Britain Wednesday hit back at critics including the UN refugee agency and football presenter Gary Lineker, after he compared its new plan on illegal immigration to the rhetoric of Nazi-era Germany.

The Conservative government intends to outlaw asylum claims by all illegal arrivals and transfer them elsewhere, such as Rwanda, in a bid to stop thousands of migrants from crossing the Channel on small boats.

Rights groups including the United Nations High Commissioner for Refugees said the plan would make Britain itself an international outlaw under European and UN conventions on asylum.

Presenting the draft legislation to parliament, Home Secretary Suella Braverman attached a letter to lawmakers conceding that she could not confirm yet whether the plan respected European human rights law.

But in a round of broadcast interviews, the interior minister insisted the government was within its rights to stop the seaborne migrants, who she said could exceed 80,000 this year.

"We're not breaking the law," she told Sky News, claiming support from the "vast majority" of the British public.

"We are very confident that our measures that we've announced yesterday (Tuesday) are in compliance with our international law obligations."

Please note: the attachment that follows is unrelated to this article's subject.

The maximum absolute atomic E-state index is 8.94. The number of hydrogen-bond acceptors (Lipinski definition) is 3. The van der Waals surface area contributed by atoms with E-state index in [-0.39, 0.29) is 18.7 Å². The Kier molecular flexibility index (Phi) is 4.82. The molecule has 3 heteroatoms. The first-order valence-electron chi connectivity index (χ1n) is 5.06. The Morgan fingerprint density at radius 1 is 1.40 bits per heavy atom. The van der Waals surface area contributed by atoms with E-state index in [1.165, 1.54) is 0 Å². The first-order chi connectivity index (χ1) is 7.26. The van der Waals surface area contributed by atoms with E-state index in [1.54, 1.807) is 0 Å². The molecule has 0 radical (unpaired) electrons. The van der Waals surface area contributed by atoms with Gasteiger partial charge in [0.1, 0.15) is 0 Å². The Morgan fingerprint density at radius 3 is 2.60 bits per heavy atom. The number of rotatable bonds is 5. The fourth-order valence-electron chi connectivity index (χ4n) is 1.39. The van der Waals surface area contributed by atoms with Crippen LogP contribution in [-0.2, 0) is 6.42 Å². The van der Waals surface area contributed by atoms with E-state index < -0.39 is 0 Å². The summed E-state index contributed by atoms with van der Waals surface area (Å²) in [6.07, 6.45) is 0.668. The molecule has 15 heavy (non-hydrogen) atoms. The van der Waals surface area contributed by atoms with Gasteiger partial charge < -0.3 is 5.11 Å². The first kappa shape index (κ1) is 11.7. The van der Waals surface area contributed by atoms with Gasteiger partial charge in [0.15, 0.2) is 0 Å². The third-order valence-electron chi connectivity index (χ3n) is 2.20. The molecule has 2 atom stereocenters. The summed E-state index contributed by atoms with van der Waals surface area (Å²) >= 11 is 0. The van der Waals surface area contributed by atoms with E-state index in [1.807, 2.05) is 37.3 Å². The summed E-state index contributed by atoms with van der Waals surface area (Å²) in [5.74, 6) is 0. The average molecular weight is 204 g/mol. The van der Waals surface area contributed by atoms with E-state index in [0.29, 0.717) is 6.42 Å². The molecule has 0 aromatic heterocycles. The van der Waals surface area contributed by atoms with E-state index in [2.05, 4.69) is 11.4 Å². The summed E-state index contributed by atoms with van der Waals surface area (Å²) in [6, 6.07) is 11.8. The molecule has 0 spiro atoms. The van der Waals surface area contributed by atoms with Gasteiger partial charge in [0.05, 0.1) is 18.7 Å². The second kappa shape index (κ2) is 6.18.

- 'Immeasurably cruel' -

Lineker, a former striker who presents the BBC's flagship football coverage on TV, was warned by the broadcaster to respect its social media guidelines after he lashed out at Braverman on Twitter.

"Good heavens, this is beyond awful," he tweeted over a video of Braverman explaining her plan, in the latest of a series of broadsides against the Conservatives.

"There is no huge influx. We take far fewer refugees than other major European countries," Lineker noted.

"This is just an immeasurably cruel policy directed at the most vulnerable people in language that is not dissimilar to that used by Germany in the 30s, and I'm out of order?"

Braverman has often been accused herself of using inflammatory language over the migration issue, as the Conservatives try to restore their weak standing in opinion polls ahead of local elections in May.

"I'm obviously disappointed that he should attempt to equate our measures with 1930s Germany. I don't think that's an appropriate way of framing the debate," she told BBC radio.

"My role as home secretary, is first and foremost, to be honest with the British people and to the British people," the right-wing hardliner added.

"And if that makes some people feel uncomfortable, then you know that we can have a debate about the substance of the measures."